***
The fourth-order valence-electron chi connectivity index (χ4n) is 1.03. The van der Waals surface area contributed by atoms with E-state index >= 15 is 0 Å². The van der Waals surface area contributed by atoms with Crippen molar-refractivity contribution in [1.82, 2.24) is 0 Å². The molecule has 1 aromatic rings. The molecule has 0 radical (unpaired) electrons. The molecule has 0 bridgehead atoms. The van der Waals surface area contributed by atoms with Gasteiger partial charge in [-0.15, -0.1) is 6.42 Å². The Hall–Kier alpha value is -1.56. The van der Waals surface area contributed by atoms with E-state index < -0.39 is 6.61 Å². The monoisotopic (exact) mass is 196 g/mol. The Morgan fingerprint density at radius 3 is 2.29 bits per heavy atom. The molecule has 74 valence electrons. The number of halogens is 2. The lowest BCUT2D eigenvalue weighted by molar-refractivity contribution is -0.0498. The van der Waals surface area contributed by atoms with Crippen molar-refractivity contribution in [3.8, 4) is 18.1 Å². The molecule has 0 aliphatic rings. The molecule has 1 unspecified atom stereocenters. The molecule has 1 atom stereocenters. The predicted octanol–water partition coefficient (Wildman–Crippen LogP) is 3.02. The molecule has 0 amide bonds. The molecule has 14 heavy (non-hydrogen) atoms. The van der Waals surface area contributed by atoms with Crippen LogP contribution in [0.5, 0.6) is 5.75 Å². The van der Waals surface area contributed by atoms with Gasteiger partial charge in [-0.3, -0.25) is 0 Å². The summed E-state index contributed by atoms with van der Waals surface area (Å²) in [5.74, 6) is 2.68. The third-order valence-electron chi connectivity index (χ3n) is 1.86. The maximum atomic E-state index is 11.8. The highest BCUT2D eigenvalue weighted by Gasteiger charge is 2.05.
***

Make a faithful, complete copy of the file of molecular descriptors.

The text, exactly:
The fourth-order valence-electron chi connectivity index (χ4n) is 1.03. The van der Waals surface area contributed by atoms with E-state index >= 15 is 0 Å². The van der Waals surface area contributed by atoms with Crippen molar-refractivity contribution in [1.82, 2.24) is 0 Å². The molecule has 1 aromatic rings. The molecule has 0 radical (unpaired) electrons. The molecule has 0 bridgehead atoms. The van der Waals surface area contributed by atoms with Gasteiger partial charge in [-0.15, -0.1) is 6.42 Å². The Hall–Kier alpha value is -1.56. The van der Waals surface area contributed by atoms with E-state index < -0.39 is 6.61 Å². The monoisotopic (exact) mass is 196 g/mol. The Morgan fingerprint density at radius 3 is 2.29 bits per heavy atom. The molecule has 74 valence electrons. The number of halogens is 2. The lowest BCUT2D eigenvalue weighted by molar-refractivity contribution is -0.0498. The van der Waals surface area contributed by atoms with Crippen molar-refractivity contribution in [3.8, 4) is 18.1 Å². The molecule has 0 aliphatic rings. The molecule has 1 unspecified atom stereocenters. The molecule has 1 atom stereocenters. The predicted octanol–water partition coefficient (Wildman–Crippen LogP) is 3.02. The molecule has 0 amide bonds. The molecule has 14 heavy (non-hydrogen) atoms. The van der Waals surface area contributed by atoms with Crippen LogP contribution in [0.5, 0.6) is 5.75 Å². The van der Waals surface area contributed by atoms with Gasteiger partial charge in [-0.3, -0.25) is 0 Å². The summed E-state index contributed by atoms with van der Waals surface area (Å²) in [5.74, 6) is 2.68. The third-order valence-electron chi connectivity index (χ3n) is 1.86. The maximum atomic E-state index is 11.8. The highest BCUT2D eigenvalue weighted by Gasteiger charge is 2.05.